• The examples and illustrations included herein show, by way of illustration and not of limitation, specific embodiments in which the subject matter may be practiced. As mentioned, other embodiments may be utilized and derived there from, such that structural and logical substitutions and changes may be made without departing from the scope of this disclosure. Such embodiments of the inventive subject matter may be referred to herein individually or collectively by the term “invention” merely for convenience and without intending to voluntarily limit the scope of this application to any single invention or inventive concept, if more than one is, in fact, disclosed. Thus, although specific embodiments have been illustrated and described herein, any arrangement calculated to achieve the same purpose may be substituted for the specific embodiments shown. This disclosure is intended to cover any and all adaptations or variations of various embodiments. Combinations of the above embodiments, and other embodiments not specifically described herein, will be apparent to those of skill in the art upon reviewing the above description.

Claims (37)

What is claimed is:
1. A patch for treatment of cellulite, comprising
a flexible pad comprising a central portion and a border portion, the border portion thinner than the central portion;
a backbone embedded within the flexible pad, the backbone more rigid than the flexible pad; and
an adhesive configured to adhere the patch to skin,
wherein the patch is configured to be adhered to the skin, thereby holding the skin in a remodeled configuration during healing.
2. The patch of claim 1, wherein the backbone comprises a sheet of material comprising a plurality of apertures.
3. The patch of any of claims 1-2, wherein the backbone comprises a honeycomb structure.
4. The patch of any of claims 1-3, wherein the flexible pad comprises a silicone elastomer.
5. The patch of any of claims 1-4, wherein the backbone comprises a polycarbonate.
6. The patch of any of claims 1-5, wherein the adhesive comprises a pressure sensitive adhesive.
7. The patch of any of claims 1-6, wherein the patch is shaped to be positioned adjacent to other same shaped patches to form a matrix.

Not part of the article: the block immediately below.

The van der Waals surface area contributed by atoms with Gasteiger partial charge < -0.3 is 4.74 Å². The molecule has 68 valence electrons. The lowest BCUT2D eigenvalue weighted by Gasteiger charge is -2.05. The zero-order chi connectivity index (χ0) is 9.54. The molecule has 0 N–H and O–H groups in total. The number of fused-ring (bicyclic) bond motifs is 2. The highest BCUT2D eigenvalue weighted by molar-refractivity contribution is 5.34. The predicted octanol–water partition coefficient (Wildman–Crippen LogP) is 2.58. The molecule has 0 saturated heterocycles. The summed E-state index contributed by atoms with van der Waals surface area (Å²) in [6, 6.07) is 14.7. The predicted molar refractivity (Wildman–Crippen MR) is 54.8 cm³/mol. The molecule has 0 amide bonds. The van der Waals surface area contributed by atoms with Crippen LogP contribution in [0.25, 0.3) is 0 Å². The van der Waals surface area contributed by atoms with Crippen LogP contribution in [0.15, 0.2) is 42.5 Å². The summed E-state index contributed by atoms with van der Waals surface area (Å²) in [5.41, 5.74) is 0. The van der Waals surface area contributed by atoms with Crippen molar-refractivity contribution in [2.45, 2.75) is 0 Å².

8. The patch of any of claims 1-7, further comprising a backing positioned between the pad and the adhesive.
9. The patch of claim 8, wherein the backing comprises PTFE.
10. The patch of any of claims 1-9, further comprising a plurality of apertures extending through the patch.
11. The patch of any of claims 1-10, wherein a thickness of the flexible pad is about 0.11-0.15 in.
12. The patch of any of claims 1-11, wherein a thickness of the border is about 0.026-0.026 in.
13. A method of reducing an appearance of cellulite comprising
adhering a patch to skin over a treatment area of a user, the treatment area comprising released septae; and
maintaining a configuration of the skin with the patch.
14. The method of claim 13, wherein the released septae are subcisioned or released through cutting or through electromechanical means.
15. The method of claim 13, wherein the patch comprises a flexible pad comprising a central portion and a border portion, the border portion thinner than the central portion and a backbone embedded within the flexible pad, the backbone more rigid than the flexible pad.
16. An applicator for applying a patch to skin, the applicator comprising
a handle; and
a body attached to the handle, the body comprising a top surface and a bottom applicator surface, the body comprising a plurality of apertures extending from the top surface to the bottom applicator surface, the bottom applicator surface curving towards the handle.